Fly fishing is arguably the ideal pastime for someone with obsessive tendencies. Inches matter on the stream, as do thousandths when it comes to spools of tippet or fly-tying thread. A guy I once fished with said he never saved leftovers from home-cooked meals; it was a sanitary thing. Sure.
I remember thinking he probably ironed his underwear before putting them away, but not before taking a moment to admire how well he folded them. So I wasn’t surprised that his fly tying desk was fit for a museum. The spools, tools and colors resonated with an aesthetic intuition I could only admire. It was a deeply satisfying feeling, yet also quite eerie. I wanted so badly to grab the hackle pliers off their keeper and lay them at an oblique angle in the not quite center of my friend’s work station.
People who know me could find many ways to describe how clutter and chaos tolerant I can be. My mother might recount instances of me forgetting to empty every fish from the back pouch of my vest, how she dug through piles of discarded clothes to locate the offending smell. To this day, my waders aren’t hung but thrown, and though I consider myself to be a pretty solid fly tier, it is only because I stick to what I can get away with, tapered-bodied but fuzzy nymphs, dries with stacked tails, upright hackles and limited frills. I’d just as soon learn another language as attempt to tie anything so intricate as a Copper John.
Back then I kept all my tying stuff in a multi-decked organizer box with drawers and removable trays. Now I keep it all in a canvas duffel. I also keep an 800-dollar 5-weight in a tube without a cap.
I know that finally, because I’ve gone through several phases of pretending to be the other kind of angler, the guy who could recite genus and species of the rarest mayfly. During one phase, I noticed how my engineer friend in Alaska labeled his fly boxes with the types of flies they contained. “Steelies.” “Attractor Dries.” Perhaps believing that such a tactic might elevate my game, I wrote “eggs” on a box in which I kept all of my glo-bugs and beads. “Eggs,” said my engineer friend as he regarded the transparent plastic box. “You don’t say?”
Meanwhile, I nurtured many obsessions that I’m proud to say have been vindicated by years of experience. I can’t stand it when my mends don’t lightly pop off the water, so I’m never without line cleaner and replace my fly lines the second they go bad. And while I often say that, with proper form and timing, one could throw a perfectly fishy cast with no more than a broomstick, that doesn’t mean it’s a good idea to even try to prove it. To my frustration, several of my childhood fishing buddies have dropped thousands on destination fishing trips yet continue to fish the same old gear.
“But I’ve caught tons of fish on this rod,” they’ve protested, to which I’ve responded that they’ve also not caught tons of fish that they should have. Speaking of lost fish, there’s always the Anal Andy spouting off about the latest hot fly, the knot you absolutely must use. I’ve been, and in some ways, still am that guy.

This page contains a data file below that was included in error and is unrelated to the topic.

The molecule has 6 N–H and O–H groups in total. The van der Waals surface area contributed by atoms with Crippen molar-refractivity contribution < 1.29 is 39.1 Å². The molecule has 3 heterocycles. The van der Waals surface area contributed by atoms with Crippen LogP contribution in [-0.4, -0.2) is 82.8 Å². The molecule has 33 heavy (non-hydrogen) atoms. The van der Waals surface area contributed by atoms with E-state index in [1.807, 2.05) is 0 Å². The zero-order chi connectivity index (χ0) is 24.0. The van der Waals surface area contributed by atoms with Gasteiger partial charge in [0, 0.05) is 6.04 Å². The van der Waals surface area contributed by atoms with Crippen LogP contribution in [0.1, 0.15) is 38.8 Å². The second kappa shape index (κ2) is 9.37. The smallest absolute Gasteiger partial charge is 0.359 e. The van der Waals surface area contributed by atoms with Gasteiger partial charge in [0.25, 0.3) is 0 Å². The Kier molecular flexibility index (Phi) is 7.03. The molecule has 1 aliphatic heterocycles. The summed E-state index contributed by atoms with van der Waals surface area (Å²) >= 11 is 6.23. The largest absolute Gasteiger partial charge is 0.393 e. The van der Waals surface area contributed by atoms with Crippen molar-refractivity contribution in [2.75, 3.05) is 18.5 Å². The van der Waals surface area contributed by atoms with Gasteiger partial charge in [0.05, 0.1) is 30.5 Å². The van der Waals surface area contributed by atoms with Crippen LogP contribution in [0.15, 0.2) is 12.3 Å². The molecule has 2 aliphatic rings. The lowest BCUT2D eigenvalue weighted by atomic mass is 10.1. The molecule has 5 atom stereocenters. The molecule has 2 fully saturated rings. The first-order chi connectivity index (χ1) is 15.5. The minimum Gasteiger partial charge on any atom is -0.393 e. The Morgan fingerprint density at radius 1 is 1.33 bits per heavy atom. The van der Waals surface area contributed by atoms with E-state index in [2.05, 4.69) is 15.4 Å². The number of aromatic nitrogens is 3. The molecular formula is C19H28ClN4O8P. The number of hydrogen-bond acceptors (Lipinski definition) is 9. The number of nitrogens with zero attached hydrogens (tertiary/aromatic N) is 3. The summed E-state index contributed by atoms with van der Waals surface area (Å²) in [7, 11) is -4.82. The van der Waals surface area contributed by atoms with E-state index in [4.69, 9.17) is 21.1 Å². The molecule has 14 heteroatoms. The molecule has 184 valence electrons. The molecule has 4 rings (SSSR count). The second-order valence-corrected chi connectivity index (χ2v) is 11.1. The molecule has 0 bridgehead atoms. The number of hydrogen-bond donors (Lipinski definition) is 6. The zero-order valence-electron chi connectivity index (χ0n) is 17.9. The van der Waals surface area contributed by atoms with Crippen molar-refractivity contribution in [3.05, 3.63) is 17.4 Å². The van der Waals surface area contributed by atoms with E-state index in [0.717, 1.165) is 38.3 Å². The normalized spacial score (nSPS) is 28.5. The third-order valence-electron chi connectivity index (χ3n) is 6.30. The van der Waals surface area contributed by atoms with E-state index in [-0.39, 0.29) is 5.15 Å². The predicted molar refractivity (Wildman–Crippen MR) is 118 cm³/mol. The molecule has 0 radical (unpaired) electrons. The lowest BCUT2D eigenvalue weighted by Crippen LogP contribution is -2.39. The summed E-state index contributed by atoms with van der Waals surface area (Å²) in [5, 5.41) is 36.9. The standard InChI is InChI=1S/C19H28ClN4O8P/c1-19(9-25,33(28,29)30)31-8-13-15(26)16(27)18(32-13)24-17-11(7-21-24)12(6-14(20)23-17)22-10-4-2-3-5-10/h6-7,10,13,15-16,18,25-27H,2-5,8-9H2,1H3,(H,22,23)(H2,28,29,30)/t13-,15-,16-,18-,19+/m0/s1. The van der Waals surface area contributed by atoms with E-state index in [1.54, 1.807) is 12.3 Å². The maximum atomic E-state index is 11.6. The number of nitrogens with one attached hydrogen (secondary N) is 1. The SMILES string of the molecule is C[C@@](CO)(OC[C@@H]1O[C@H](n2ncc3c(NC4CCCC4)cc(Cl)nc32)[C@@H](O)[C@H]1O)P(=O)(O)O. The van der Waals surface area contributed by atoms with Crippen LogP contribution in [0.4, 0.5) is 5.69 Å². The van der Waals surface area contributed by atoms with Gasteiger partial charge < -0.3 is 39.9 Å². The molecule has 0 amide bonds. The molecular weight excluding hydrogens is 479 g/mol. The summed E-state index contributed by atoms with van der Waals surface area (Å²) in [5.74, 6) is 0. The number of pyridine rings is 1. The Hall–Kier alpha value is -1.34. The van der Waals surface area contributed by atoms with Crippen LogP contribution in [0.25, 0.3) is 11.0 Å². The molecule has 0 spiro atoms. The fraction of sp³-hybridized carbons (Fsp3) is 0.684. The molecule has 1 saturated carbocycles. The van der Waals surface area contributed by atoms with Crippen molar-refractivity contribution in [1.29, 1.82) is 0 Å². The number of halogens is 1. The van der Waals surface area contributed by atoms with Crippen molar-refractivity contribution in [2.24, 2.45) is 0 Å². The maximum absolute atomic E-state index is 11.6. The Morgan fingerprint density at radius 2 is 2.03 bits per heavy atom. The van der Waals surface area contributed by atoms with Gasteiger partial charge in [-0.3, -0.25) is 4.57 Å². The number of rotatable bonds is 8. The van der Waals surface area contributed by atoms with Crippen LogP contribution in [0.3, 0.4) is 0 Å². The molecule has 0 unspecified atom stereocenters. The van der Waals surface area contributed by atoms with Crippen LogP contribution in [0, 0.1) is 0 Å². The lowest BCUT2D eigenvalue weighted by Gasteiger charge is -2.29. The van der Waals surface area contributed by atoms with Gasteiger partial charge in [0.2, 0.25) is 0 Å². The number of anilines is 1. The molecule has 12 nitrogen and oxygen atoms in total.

I’m also the guy who can no longer muster the juice to view preseason fly tying as a religious mandate. Time was I would make a list — Renegades, Z-wings, Humpies, Secrets, ants, Joe’s Hoppers, hare’s ears, Buggers, worms — and would smile bigger with each filled row in my fly boxes. Back then I kept all my tying stuff in a multi-decked organizer box with drawers and removable trays. Now I keep it all in a canvas duffel. I also keep an 800-dollar 5-weight in a tube without a cap.
It seems I’m reverting to my original sloth, and my excuse, so far as I need one, is my son. His existence on earth not only reshuffled my priorities but simply consumed time, much of which I’d planned to offset when he came of age to tie all our (my) flies. Good eyes, nimble fingers, it made sense. What didn’t make sense was the possibility that Gus might not ever like fly fishing. Up until this summer, he’s been a musician, a skier and a soccer player.
Now that he might actually be into fishing (Thank you, COVID-19), it occurs to me that my pendulum might be due for a swing back to the more attentive, i.e. obsessive side. If his nascent passion is to become real, he can’t — as he is currently being taught — leave the tags on his knots or entire dropper lengths of tippet tied to the flies he returns to his box. He’s caught a ton of fish this summer, and I would bet a thousand bucks that he couldn’t name a single fly pattern he’s caught them on. That’s on me. I guess I’d resigned myself to such details never mattering.
As we all know, every little thing we notice while fly fishing — everything we can name, describe, or get frustrated by — does matter. It’s how we develop our own personal styles, even emotions, and how we invent techniques and strategies. It’s how we decide what to read, what to study and perhaps major in, and whom to vote or not vote for depending on how they feel about a toxic pit mine at the headwaters of Bristol Bay. At least that’s how it happened with me, and hopefully, how it might happen with Gus.
If I can only stop being such a slacker.
Toner Mitchell is TU’s water and habitat coordinator for New Mexico.